Marital violence, co-parenting, and family-level processes in relation to children's adjustment

Lynn Fainsilber Katz, Sabina M. Low

Research output: Contribution to journalArticle

82 Scopus citations

Abstract

A multimethod approach was used to examine relations between marital violence, co-parenting, and family-level processes and children's adjustment in a community-based sample of marital violence. Two hypotheses were tested, one in which family-level and co-parenting processes mediate relations between marital violence and child functioning and one in which marital violence and family-level/co-parenting processes function relatively independently in influencing children's adjustment. Observations of family processes were made within a triadic parent-child interaction, and several dimensions of children's socio-emotional adjustment (i.e., peer relations, behavior problems) were examined. Results indicated that hostile-withdrawn co-parenting mediated the relations between marital violence and children's anxiety and depression. Marital violence, co-parenting, and family-level processes also functioned independently in predicting child outcome. Findings are discussed in terms of the family dynamics present in maritally violent homes.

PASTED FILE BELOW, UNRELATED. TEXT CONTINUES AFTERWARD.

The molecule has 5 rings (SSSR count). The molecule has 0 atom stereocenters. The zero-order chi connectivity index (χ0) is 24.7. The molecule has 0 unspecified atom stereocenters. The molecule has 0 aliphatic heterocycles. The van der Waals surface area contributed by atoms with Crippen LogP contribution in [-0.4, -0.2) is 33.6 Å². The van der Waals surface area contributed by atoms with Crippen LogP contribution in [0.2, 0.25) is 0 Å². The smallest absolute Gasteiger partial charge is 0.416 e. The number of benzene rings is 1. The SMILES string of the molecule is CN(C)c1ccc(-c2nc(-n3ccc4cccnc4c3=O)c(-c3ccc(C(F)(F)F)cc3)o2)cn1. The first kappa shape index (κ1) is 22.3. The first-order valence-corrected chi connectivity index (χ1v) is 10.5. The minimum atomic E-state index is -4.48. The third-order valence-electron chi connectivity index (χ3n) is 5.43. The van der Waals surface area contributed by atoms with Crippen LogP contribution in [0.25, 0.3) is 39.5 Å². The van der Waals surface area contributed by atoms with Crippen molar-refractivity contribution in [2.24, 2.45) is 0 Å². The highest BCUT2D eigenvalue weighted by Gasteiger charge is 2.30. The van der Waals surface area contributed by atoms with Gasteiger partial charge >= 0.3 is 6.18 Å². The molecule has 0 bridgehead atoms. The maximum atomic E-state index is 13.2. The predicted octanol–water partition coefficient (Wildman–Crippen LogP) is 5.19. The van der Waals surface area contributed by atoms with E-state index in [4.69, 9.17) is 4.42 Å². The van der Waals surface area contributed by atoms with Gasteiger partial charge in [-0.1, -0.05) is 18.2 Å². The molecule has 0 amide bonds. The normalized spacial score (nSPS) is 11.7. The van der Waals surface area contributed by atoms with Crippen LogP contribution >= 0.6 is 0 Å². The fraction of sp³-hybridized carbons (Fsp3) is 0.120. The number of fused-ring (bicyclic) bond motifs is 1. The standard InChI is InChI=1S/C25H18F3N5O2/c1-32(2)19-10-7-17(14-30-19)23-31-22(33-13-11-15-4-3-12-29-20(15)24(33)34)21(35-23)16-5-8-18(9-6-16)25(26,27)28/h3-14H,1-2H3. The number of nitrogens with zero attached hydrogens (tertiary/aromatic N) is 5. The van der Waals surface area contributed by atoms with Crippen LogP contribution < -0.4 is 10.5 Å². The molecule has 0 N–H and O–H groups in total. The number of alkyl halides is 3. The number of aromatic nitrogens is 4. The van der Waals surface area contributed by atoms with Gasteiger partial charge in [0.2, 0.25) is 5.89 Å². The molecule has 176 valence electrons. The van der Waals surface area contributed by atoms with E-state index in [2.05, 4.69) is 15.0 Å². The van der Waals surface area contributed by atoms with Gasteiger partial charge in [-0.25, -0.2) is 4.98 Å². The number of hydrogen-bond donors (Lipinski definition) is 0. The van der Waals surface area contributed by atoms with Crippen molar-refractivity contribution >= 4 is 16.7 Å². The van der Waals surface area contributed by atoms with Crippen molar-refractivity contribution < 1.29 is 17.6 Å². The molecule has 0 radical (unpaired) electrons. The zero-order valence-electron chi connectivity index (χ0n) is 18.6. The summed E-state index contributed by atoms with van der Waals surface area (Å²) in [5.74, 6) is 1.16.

Original languageEnglish (US)
Pages (from-to)372-382
Number of pages11
JournalJournal of Family Psychology
Volume18
Issue number2
DOIs
StatePublished - Jun 1 2004

ASJC Scopus subject areas

  • Psychology(all)

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